Punitive damages and interest are always taxable, even if your injuries are 100 percent physical. See O’Gilvie v. United States, 519 U.S. 79 (1996);  26 U.S.C. §104.  Say you are injured in a car crash and get $50,000 in compensatory damages and $5 million in punitive damages. The $50,000 is tax-free, but the $5 million is fully taxable.  What’s more, you can have trouble deducting your attorney fees—on this point, see item 8 above).

The same occurs with interest. You might receive a tax-free settlement or judgment, but pre-judgment or post-judgment interest is always taxable.  As with punitive damages, taxable interest can produce attorney fee deduction problems. These rules can make it more attractive (from a tax viewpoint) to settle your case rather than have it go to judgment.

Suppose that you were in a car crash and are about to receive $50,000 in compensatory (tax-free) damages, plus $5 million in punitive damages. Can you settle for $2 million that is all tax-free? It depends (among other things) on whether the judgment is final or on appeal.

It also depends on what issues are up on appeal. The facts and procedural posture of your case are important. In some cases, though, you can be much better off, from a tax viewpoint, taking less money and wrapping the settlement in a well-thought out agreement that takes into account the applicable tax rules.

  1. It pays to consider the defense.

Plaintiffs are generally much more worried about tax planning than defendants. Nevertheless, consider the defense perspective, too. A defendant paying a settlement or judgment will always want to deduct it. If the defendant is engaged in a trade or business, such a deduction will rarely be questioned, since litigation is a cost of doing business.

Even punitive damages are tax-deductible by businesses.  Only certain government fines cannot be deducted.  And even then, defendants can sometimes find a way if the fine is in some way compensatory.

Despite these broad deduction rules for businesses, not everyone is so lucky.  If the suit is related to investments, it may be deductible only against investment income or subject to limits. If the suit is purely personal, the defendant may get no deduction at all.  In some cases, that can extend to attorney fees too.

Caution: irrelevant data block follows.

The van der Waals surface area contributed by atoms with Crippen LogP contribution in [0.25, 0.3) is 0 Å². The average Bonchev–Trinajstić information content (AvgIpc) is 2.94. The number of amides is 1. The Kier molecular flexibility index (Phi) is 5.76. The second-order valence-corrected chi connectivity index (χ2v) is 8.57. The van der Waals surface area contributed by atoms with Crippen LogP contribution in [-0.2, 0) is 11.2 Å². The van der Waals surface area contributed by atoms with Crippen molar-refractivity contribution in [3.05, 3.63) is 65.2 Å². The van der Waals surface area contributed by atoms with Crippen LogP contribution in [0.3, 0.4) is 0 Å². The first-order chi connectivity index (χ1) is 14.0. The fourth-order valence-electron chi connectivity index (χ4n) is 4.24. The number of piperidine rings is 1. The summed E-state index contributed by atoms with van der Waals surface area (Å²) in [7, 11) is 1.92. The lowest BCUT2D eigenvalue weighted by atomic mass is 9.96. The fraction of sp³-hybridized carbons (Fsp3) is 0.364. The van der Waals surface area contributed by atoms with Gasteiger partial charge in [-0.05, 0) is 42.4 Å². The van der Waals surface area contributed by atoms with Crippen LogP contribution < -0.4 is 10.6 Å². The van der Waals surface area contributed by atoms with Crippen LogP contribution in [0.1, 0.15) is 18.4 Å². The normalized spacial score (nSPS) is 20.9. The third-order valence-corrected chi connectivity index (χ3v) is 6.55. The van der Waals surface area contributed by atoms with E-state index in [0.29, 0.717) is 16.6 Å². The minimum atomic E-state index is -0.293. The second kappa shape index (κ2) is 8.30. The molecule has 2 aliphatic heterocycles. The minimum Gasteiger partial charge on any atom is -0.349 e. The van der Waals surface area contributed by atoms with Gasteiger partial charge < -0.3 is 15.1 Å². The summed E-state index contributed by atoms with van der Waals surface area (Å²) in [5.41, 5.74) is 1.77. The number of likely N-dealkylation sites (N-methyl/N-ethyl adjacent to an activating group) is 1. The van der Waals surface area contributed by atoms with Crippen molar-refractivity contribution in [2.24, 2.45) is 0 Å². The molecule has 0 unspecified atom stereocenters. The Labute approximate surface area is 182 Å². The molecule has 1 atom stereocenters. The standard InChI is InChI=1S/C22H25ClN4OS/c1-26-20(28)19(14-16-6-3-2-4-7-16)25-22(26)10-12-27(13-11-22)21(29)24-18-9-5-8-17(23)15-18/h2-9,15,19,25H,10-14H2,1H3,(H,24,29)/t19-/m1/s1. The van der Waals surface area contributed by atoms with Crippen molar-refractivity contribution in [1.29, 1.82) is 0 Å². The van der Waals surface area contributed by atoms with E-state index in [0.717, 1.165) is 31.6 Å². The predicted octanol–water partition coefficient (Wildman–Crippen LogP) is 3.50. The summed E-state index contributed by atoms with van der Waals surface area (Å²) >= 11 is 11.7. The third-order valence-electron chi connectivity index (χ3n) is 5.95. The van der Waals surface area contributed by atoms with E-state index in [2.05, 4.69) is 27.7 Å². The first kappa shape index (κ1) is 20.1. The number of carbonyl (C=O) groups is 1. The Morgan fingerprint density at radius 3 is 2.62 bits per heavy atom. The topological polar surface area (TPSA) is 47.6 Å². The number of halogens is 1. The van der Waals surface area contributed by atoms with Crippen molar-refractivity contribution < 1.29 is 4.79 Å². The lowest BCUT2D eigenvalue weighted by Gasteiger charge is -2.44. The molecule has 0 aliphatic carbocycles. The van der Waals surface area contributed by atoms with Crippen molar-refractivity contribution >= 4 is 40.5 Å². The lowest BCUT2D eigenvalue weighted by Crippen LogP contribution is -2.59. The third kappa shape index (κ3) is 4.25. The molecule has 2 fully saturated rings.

Defendants can also run up against questions about whether an amount can be immediately deducted or must be capitalized. For example, if buyer and seller of real estate are embroiled in a dispute, any resulting settlement payment may need to be treated as part of the purchase price and capitalized, not deducted.

Conclusion

Nearly every piece of litigation eventually spouts tax issues.  It can be tempting to just bring your dispute to an end, and to let the tax chips fall where they may at some later date. But whether you are a plaintiff, a defendant, or counsel for one of the parties, that can be a mistake.

But before you resolve the case and sign a settlement agreement, carefully consider the tax aspects.  Tax withholding, reporting, and language that might help you in a subsequent dispute with the IRS, is worth addressing.  You will almost always have to consider these issues at tax return time the following year.  You can often save yourself money by considering them earlier, when the parties are hammering out their agreement to resolve their dispute.


Robert W. Wood is a tax lawyer with Wood LLP, and the author of numerous tax books including Taxation of Damage Awards & Settlement Payments.